Temu under fire as girl hospitalised after using nail set bought on budget shopping site (2024)

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A young British girl needed two skin grafts to repair horrific burns to her hand caused by a nail glue bought through discount online retailer Temu.

Chloe Norris’ father ordered his 11-year-old daughter the at-home manicure set she had asked for, but her painful injuries needed treatment at two hospitals.

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Temu offers heavily discounted products to consumers, but Chloe’s furious mother Stacey says she would never order again from the popular site.

And she says the harmful product shouldn’t have been available in the first place.

Chloe bought the nail glue with her own money, and began applying fake nails as she sat with her mum.

Temu under fire as girl hospitalised after using nail set bought on budget shopping site (2)

“She applied one nail to one finger whilst I was sitting opposite her chatting about biscuits,” said Stacey.

“The nail glue must have fallen without any of us realising as Chloe suddenly said, ‘Mum, it’s burning’.”

Stacey says the glue went white as soon as water touched it.

“We held her hands under the water for 20 minutes and she said it was still burning,” the mother-of-two said.

“She was in a lot of pain and, once it subdued a little, we put Savlon on it and put her to bed.”

The next day, Chloe woke with alarming blisters on her hands.

“(They) were about as long as a packet of chewing gum and they were filling up like balloons,” Stacey said.

Chloe was taken to hospital where the blisters — which had exposed her skin down to her nerves — were treated.

“There was this jelly-like fluid inside,” Stacey said.

“Underneath, where it was once skin, was just white. It was her nerves.

“Every layer of her skin had been burned off — there was no fresh pink skin beneath, just white, just nerves.”

Temu under fire as girl hospitalised after using nail set bought on budget shopping site (3)

Chloe was referred to a specialist reconstructive surgery centre where doctors said she needed a skin graft.

The grafts were successful and the little girl’s burns are now healing.

But the concerned mum said the dangerous product should never have been on offer in the first place.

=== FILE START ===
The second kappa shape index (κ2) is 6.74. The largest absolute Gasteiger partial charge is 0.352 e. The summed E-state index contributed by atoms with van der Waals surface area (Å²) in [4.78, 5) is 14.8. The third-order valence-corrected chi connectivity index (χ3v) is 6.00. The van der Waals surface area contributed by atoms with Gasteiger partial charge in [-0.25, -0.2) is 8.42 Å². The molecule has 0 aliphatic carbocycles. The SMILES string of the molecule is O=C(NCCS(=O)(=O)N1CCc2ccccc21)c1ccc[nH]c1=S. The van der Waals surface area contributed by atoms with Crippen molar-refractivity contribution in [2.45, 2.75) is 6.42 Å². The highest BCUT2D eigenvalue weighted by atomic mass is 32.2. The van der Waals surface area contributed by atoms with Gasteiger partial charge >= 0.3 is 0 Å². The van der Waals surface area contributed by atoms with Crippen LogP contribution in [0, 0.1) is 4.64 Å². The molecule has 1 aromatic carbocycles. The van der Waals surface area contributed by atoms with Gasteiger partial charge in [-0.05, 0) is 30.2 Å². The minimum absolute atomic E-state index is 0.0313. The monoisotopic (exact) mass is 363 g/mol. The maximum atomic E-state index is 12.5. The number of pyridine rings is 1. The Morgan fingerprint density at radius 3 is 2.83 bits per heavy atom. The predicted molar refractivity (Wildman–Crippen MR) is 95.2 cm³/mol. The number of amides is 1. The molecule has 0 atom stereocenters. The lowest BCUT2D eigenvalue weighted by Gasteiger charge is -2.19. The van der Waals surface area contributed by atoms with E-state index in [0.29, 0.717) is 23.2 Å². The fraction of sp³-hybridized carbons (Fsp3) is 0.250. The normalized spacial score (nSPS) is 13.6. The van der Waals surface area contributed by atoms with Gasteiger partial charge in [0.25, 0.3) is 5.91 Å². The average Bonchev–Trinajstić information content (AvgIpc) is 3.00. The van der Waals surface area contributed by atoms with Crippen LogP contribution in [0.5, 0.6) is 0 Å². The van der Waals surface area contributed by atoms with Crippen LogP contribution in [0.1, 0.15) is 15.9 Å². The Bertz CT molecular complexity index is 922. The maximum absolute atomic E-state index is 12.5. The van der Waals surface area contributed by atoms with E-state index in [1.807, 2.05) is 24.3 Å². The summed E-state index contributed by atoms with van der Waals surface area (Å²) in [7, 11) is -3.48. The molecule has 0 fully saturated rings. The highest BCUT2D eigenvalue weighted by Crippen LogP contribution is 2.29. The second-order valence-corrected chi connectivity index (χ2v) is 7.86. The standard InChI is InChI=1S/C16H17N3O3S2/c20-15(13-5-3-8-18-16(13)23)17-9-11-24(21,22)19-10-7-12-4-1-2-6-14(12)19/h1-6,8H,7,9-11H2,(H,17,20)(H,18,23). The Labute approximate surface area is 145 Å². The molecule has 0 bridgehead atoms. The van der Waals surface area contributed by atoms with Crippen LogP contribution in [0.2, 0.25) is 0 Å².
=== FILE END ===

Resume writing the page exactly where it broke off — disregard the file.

“I just can’t get my head around it,” Stacey said.

“The nails and the glue cost less than a pound, but that doesn’t excuse the damage it has done.

“You can get nail sets from (UK discount store) Primark for around the same cost that don’t do what the Temu glue did.”

Her husband Jamie contacted Temu, demanding an explanation for his daughter’s ordeal and injuries.

“They offered her £100 of Temu credit but we told them that it wasn’t about the money but about this dangerous product,” Stacey said.

“They then offered us £150 in credit but Jamie said he was going to take it further and share Chloe’s story on social media.”

Temu then offered the family £1,500 credits for Chloe’s injury, Stacey said.

“But there would be nothing in it for her as the money would barely cover the work hours I lost — nine days,” the mum said.

The family sought legal advice but was told that, because the glue had been sold by a third party through Temu, it would be impossible to track down the seller.

Stacey now wants to raise awareness of the dangers of buying unknown products from discount sites such as Temu.

Temu responds

A spokesman for Temu said it took product safety very seriously, and the item did carry warnings to keep out of reach of children.

“Firstly, we wish to express our sincerest sympathies to Chloe and her family. We are deeply saddened by the injury she has suffered,” a spokesman said.

“The product was a cyanoacrylate-based nail glue, a substance known for its strong bonding properties.

“It is a popular item sold by many retailers and e-commerce platforms, primarily used for adhering artificial nails, attaching nail tips, nail repair, and nail art.

“While cyanoacrylate, or commonly known as super glue, is generally harmless when it comes into contact with the skin, there have been reported cases of burns resulting from its reaction with certain materials, such as cotton and wool.”

Temu said that, as well as carrying safety warnings on the product, the merchant had provided the necessary certification for the product.

“However, we understand accidents can happen, especially in situations where the glue was inadvertently spilled and then touched,” the spokesman said.

“Our focus has always been on supporting Chloe and her family during this difficult time.

“We have extended an offer of £1,500 credits as a goodwill gesture.

“This decision is not intended to shift responsibility but reflects our acknowledgement of the unfortunate situation and our commitment to our customers’ well-being.

“Our thoughts remain with Chloe and her family, and we are committed to resolving this matter in a manner that is fair and respectful to all parties involved.”

Temu under fire as girl hospitalised after using nail set bought on budget shopping site (2024)

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